Post by Lisa Davidson
The Beckendorffs are one of many Baltic German families who served the tsars in
Imperial Russia. It is very likely to two Beckendorffs were related. These
families worked for the tsars and also intermarried with one another. The Count
B. who served Nicholas II, for example, had a Schilling von Canstatt mother
(just as I have an SVC grandmother and Grant M various SVC ancestors).
But, to answer your question, I don't know of any particular web sites that
would be helpful in researching this family. I know the SVC's have a family
union, and perhaps the Beckendorffs do, too?
Happy New Year!
The Benckendorff's genealogy (the c is optional, while any variants
omitting the n seem to be due to faulty transliteration) is in Frank
Baron Freytag von Loringhoven (ed.), Europäische Stammtafeln, 2nd ed.,
vol.IV, 98, Marburg 1968. Christoph v. Benckendorff (1749-1823), the
son of a Russian Lieut.-Gen. and of the governess of Alexander I,
married Anna Juliane Freiin (i.e. Baroness) Schilling v. Cannstatt
(1744-1797) in 1780; she came from a well-known Württemberg (i.e.
South-West-German, not Baltic) family and had been appointed a maid of
honour to the future Russian Empress Marie (born pcss. Sophie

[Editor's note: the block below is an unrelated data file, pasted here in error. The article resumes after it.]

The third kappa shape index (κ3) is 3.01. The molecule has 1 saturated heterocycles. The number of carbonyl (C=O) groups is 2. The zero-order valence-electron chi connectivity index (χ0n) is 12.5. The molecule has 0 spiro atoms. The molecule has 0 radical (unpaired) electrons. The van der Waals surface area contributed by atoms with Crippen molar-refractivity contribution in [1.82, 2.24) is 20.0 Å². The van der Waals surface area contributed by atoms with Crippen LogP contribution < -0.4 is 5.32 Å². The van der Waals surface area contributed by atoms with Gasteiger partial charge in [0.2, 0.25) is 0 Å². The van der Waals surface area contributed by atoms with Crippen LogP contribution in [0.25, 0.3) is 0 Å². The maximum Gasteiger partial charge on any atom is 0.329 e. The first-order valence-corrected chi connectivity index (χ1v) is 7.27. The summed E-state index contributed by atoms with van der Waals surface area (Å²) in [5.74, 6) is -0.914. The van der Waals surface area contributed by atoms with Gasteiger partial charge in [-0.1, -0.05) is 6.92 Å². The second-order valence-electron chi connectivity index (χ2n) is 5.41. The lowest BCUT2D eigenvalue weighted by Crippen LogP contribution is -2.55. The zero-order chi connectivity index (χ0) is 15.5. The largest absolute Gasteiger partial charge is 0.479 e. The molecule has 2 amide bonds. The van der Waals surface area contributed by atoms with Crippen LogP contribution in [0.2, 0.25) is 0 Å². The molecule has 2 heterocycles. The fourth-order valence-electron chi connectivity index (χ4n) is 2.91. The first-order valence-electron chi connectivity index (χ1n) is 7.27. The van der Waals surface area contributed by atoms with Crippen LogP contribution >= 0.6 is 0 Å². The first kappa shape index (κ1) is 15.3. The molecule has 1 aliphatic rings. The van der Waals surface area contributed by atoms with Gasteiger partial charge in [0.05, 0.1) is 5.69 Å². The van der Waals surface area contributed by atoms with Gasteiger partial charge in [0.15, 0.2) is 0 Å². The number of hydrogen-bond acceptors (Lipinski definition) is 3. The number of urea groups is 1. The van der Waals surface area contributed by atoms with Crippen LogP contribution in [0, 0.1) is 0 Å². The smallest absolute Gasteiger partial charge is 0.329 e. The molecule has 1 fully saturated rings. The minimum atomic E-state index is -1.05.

Doroithea of Württemberg) because her cousin, Countess Franziska v.
Hohenheim (divorced Baroness Leutrum v. Ertingen, née Bernerdin v.
Pernthurn) was the morganatic wife of the princess' uncle, ruling Duke
Carl Eugen of Württemberg. All future Russian Benkendorffs are
descended from this couple's two sons Alexander (1781-1844, made a
count in 1832 and head of the imperial secret service) and Konstantin
(1787-1828), whilst their daughter Dorothea (1783-1857) was the famous
princess Lieven, Metternich's close friend and wife to the Russian
ambassador at London. Since Alexander only left daughters (countess
Apponyi [whose husband was Austrian ambasador to London and whsoe
daughter later became pcss. Borghese], pcss. Volkonskaya and pcss.
Kotchoubey), his brother's line alone remained. Konstantin's only son
Konstantin (1817-1878) was made a count with his uncle in 1832, became
a Russian Maj.-Gen. and married pcss. Johanna of Croy (ex matre
Salm-Salm,1825-1890) in 1848; his daughters pcss. Hatzfeldt and
marchesa Giuccioli both married foreign diplomats, his son Paul
(1854-1928, married s.p. to pcss. M.S. Dolgorukaya) was a Russian
General of Cavalry and Oberhofmarschall (roughly equivalent to
Vice-Chamberlain of the Household) and his elder son Alexander
(1849-1916) died as Russian ambassador to London; from his marriage to
countess S.P. Shouvalova, he had two sons Konstantin (b.1880,
apparently the last of his line and unmarried?), Peter (b.1882, killed
in action in 1915 and married s.p. to J.D. Narishkina) as well as a
daughter Natalia (1886-1968), who in 1911 married the Hon. Sir
Nicholas Ridley and left issue (cf Burke's Peerage, 1970 ed., p.2264).
Best wishes (and greetings to all those Schilling von Canstatt
descendants from another expatriate Württemberger),